Note about ESL activities. If you find ESL-related activities that you might be interested in, you should consider them, too. However, keep in mind that these will help you develop your language skills, but they may not necessarily create socialization opportunities outside of the “ESL bubble.”

Step 4. Do What You Already Do (But Go Non-ESL)

Now it is time to get out of your comfort zone and actually start participating in non-ESL activities. If you feel anxious or apprehensive about it, start with something you are already familiar with. For example, if you are active in a house of worship, find out where you can engage in similar activities in a house of worship where English is used. If you are taking an ESL course, find out what non-ESL activities you can join in the same institution.

Feeling anxious or intimidated is normal. Nonetheless, remember, you are in control. If you try something out, give yourself a chance to get used to it. If you are still uncomfortable with it or it does not seem like a good fit, you can always go back to the list you put together in Step 3 and try something else.

Step 5. Try New Activities

Once you have taken Step 4, think of new activities. With a bit of effort and some luck, you may even find an activity you want to continue doing for a long time. In that case, keep engaging in your newly found activity.

You could also try additional activities. If you are unsure what you could do, refer to the lists you created in Step 1. You can try something completely new. Take a pottery or yoga class. Improve your photography by joining an amateur group or taking a course in your local college.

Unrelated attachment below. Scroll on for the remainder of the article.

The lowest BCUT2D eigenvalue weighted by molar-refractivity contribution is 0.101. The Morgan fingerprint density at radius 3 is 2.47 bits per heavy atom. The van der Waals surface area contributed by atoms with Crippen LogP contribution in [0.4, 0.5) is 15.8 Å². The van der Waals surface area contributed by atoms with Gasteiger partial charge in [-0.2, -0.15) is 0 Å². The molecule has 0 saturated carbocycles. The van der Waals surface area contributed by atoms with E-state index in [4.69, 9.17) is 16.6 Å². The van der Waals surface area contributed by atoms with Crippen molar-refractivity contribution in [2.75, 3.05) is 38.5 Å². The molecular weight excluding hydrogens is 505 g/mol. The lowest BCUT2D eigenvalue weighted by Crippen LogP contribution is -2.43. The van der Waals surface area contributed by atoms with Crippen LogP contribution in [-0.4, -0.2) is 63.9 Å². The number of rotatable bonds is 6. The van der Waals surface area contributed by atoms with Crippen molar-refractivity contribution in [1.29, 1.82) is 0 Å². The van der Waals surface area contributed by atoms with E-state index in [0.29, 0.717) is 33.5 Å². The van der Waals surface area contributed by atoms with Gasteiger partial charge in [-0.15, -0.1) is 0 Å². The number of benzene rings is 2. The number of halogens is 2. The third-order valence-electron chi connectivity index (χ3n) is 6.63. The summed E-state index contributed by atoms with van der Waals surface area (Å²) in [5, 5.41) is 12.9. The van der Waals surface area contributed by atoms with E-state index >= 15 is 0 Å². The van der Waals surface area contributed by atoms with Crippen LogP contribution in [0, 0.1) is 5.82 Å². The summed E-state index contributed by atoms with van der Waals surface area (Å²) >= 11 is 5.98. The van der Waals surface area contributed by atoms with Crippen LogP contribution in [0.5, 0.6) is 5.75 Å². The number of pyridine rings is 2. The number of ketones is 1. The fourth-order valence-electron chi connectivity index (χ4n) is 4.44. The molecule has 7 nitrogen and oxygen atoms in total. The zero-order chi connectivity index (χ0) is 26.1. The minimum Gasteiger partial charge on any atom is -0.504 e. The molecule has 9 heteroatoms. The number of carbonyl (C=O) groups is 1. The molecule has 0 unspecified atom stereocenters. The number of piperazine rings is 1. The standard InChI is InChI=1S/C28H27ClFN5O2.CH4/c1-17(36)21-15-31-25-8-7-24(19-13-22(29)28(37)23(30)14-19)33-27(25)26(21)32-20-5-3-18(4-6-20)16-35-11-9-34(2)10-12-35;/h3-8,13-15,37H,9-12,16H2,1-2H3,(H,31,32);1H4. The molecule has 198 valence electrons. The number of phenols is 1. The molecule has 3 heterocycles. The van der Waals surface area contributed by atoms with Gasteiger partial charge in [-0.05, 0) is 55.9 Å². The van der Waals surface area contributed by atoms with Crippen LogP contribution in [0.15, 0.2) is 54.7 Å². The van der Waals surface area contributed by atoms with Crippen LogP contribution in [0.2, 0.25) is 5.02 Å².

You also probably listed several options in Step 3 for activities that you wanted to consider. Use your lists to expand outside of the bubble even further. Go nuts!

Don’t Forget the Whole Purpose

The idea behind “breaking through the bubble” is to expand your socio-cultural circle. For some people, it is difficult to “break the ice” when you meet someone new. However, when you participate in activities that are based on your interests, the people you meet share those interests. That makes breaking the ice easier.

With Step 2, you have been learning about the community, so you can understand other people’s perspectives and have common things to talk about. If there is something you do not quite understand, just ask them. When you show a genuine interest in people, they love talking about themselves, their culture, and their community.

Things may go differently for different language learners depending on their English language ability. However, if you want to break through the bubble, you need to take the first step.


References

Franco, Marc “Learning English in the United States and the Socio-Cultural Bubble (a Case Study).” Snap Language. https://snaplanguage.io/passages/2019-06-19

Przymus, Steve Daniel. "Imagining and moving beyond the ESL bubble: Facilitating communities of practice through the ELL Ambassadors program." Journal of Language, Identity & Education 15.5 (2016). https://bit.ly/2Jblact

Credits

Photo: "Pottery"Mahir Uysal on Unsplash (CC BY-SA 4.0)

Photo: "Freddie" Freddie fredmarriage on Unsplash (CC BY-SA 4.0)

Photo: "Bubble Bubble" Zdeněk Macháček on Unsplash (CC BY-SA 4.0)


Disclaimer: Programs and resources were mentioned in this article to provide examples only. These mentions do not indicate that Snap Language endorses such resources.

Udpdated July 17, 2019: Added a paragraph about community service opportunities.